The grease is applied to internal walls of both the hub and push block. The hub to ink stick push block damping interface is provided with damping fluid displacement and expansion volume between components so that excess grease can be accommodated and captured. The interface provides a slight gap between components and is truncated with respect to the overall height so that an area 68 is created that accepts excess grease and captures it. In this way, the grease volume variation that results from variations in the parts and assembly process can be accommodated by applying slightly more grease than is necessary to fill the nominal gap, helping to ensure that the unit always has the appropriate amount of grease for optimal performance.
To help illustrate the arrangement of components in the present loader 16, FIG. 32 shows an exploded view emphasizing the yoke and the side spring arrangement that advances the ink stick push blocks into contact with the individual ink sticks (not shown).
Referring now to FIGS. 16, 17, and 33-35, an ink level sensing configuration uses a flag system having a single flag vane 88 to detect particular ink quantity conditions, such as both ink low and ink out conditions. The ink level sensing configuration is positioned along the feed channel so that a single element identifies two or more ink quantity conditions. In embodiments, as the position of the push block 50 (which follows the last ink stick in the feed channel) passes particular points in the feed channel, the push block triggers the sensing configuration to detect the quantity of ink in the feed channel. In the embodiment illustrated, the ink level sensor is activated by the first of the plural ink supply feed channels to reach the designated ink level condition. Once a “low ink” or “empty ink” supply status is detected for any of the feed channels, the printer can be programmed to display a message to the user on the front panel display screen 31. The user then is expected to open the ink access cover 20 to replenish the feed channel with the low ink or empty status. With the printer's ink access cover open, the printer user can physically observe the status of the other ink feed channels, and add ink if necessary.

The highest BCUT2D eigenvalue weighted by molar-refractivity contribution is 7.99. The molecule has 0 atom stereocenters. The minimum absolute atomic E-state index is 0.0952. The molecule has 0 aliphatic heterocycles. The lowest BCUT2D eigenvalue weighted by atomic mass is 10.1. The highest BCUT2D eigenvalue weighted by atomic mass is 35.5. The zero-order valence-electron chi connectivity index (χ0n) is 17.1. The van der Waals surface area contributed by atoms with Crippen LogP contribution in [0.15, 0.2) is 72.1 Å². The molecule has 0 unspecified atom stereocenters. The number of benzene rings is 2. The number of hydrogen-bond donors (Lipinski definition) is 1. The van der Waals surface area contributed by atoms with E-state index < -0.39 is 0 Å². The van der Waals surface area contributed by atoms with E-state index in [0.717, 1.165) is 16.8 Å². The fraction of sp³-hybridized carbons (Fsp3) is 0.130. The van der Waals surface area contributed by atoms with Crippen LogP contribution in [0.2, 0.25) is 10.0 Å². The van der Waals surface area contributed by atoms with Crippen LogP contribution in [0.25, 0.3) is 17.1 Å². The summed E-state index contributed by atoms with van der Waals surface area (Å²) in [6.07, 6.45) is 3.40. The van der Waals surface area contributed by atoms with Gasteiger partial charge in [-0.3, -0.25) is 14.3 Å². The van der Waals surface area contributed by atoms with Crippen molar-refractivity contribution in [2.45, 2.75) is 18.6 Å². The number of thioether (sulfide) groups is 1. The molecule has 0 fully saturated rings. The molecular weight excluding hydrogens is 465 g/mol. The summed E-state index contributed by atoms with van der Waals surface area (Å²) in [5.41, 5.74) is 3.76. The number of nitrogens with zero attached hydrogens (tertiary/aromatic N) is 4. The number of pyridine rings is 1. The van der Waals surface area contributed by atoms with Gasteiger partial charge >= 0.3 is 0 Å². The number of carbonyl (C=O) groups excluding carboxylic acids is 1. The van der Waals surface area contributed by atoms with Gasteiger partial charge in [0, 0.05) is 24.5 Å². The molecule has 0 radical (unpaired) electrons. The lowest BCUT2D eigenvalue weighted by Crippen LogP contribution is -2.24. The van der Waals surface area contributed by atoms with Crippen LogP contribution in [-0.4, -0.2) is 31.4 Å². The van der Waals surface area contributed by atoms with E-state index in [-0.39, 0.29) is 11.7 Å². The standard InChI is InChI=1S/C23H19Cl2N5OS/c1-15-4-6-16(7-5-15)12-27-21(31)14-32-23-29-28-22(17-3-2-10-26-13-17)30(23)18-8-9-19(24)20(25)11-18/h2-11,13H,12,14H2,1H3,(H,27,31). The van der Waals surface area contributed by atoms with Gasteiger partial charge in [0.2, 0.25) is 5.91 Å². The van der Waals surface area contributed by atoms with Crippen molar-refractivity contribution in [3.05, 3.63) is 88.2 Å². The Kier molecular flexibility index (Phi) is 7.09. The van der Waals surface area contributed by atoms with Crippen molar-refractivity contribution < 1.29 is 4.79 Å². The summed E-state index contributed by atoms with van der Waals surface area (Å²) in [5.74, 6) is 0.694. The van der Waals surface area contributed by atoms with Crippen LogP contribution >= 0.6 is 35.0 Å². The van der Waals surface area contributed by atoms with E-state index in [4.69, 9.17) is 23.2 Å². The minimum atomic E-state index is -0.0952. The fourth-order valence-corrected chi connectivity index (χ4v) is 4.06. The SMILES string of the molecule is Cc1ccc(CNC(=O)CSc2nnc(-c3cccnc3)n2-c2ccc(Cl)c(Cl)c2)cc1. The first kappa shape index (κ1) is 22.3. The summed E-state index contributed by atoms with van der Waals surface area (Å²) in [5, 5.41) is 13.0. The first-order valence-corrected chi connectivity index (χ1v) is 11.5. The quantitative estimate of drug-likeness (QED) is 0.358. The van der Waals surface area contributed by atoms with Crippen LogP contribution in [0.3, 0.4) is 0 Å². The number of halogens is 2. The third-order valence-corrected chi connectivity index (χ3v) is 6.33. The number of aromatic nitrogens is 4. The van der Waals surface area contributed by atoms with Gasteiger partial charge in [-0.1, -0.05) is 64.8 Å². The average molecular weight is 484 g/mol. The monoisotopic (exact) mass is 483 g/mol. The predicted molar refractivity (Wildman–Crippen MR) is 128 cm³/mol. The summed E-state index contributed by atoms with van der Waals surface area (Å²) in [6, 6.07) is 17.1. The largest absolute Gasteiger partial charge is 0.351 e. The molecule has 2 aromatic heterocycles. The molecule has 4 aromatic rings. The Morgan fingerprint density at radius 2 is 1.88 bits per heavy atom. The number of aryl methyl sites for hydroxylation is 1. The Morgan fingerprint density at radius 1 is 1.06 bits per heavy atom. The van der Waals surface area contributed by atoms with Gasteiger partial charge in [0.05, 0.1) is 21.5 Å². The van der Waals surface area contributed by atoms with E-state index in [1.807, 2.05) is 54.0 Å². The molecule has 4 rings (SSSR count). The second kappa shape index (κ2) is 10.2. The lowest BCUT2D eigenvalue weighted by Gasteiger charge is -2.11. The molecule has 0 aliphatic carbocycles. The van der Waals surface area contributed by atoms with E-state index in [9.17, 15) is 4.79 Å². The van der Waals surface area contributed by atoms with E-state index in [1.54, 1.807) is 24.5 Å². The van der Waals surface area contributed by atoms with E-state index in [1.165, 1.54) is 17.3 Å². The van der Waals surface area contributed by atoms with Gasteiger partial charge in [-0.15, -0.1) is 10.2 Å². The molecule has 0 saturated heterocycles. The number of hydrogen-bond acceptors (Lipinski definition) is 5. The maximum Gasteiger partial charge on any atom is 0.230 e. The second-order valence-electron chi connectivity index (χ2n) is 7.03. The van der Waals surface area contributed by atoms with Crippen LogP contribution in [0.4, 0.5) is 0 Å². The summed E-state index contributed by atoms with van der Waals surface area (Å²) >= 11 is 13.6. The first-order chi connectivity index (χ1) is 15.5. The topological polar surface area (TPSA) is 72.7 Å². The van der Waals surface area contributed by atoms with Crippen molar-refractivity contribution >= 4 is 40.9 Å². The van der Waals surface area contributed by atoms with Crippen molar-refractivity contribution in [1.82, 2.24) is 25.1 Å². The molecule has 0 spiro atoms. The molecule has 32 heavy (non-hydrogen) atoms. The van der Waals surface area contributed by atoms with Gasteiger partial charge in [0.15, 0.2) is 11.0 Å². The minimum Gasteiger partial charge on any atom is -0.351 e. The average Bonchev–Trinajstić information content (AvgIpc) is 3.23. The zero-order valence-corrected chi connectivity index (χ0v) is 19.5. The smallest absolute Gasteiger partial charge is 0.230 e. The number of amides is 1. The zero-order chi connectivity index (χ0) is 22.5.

In embodiments, the ink level sensing configuration includes a central bar or span 80, pivoting arms 82 with attachment features 84 and actuation tabs 86 interfacing with the chute 9. The arms 82 extend upward in the spaces between channels. The arms 82 split forming the attachment features 84 on the ends. The protruding attachment features 84 couple the arms 82 (and therefore the span 80) to the chute 9. Each of the actuation tabs 86 extends into the push block guide slot 58 in each channel 25A-D. A flag vane 88 for triggering the sensors extends from the span 80. In embodiments, an extension spring 90 is connected to one end of the flag vane 88. The other end of the spring 90 is attached to the chute 9. The spring 90 biases the flag vane 88 toward the rear of the chute 9.
In embodiments (such as those illustrated in FIGS. 16, 17, and 33-35) the ink level sensing system uses optical sensors 39 and 40. In embodiments, these sensors are optical interrupter sensors. The sensors 39, 40 detect ink quantity status conditions, such as a “low ink” supply status and an “empty ink” supply status. Typical sensors that could be used, for example, are the Model J45 photointerrupter sensors from Omron Electronics, Inc. of Schaumburg, Ill. These sensors have an LED transmitting a signal and a phototransistor that detects the signal from the LED. Apertures over the opposing optical devices enable the sensor to sense when any opaque material interrupts the signal between the LED and the phototransistor.
In alternative embodiments, the sensing can be performed by electrical contacts engaged by the moving flag. The sensors 39, 40 could simply constitute open electrical switches that a metal flag vane closes when it passes between the circuit elements. The sensors could also constitute simple mechanical switches, which the flag vane triggers as it passes by.
The sensors 39 and 40 are located on an electronic circuit board (ECB) 96. The ECB 96 provides electrical interface connections to the melt plates and sensors. It mounts to the underside of the loader by first attaching to a shield, which then couples to the channel with snap fit features.
While the flag is in its first or normal status position, (i.e., when the ink quantity is at a first, or normal level, before a low ink supply status is reached in any of the channels 25A-D), the extension spring 90 holds the flag vane 88 in its first or normal status position by exerting a substantially constant force on the flag vane 88 towards the rear of the ink stick loader 9. In embodiments where the sensors 39 and 40 are optical sensors, the vane's travel in the rearward direction is limited by contact between tabs 92 and the sensor 39. In this “normal” position, a hole 94 in flag vane 88 substantially aligns with the optical path between the LED and the phototransistor of sensor 39 as shown in FIG. 33.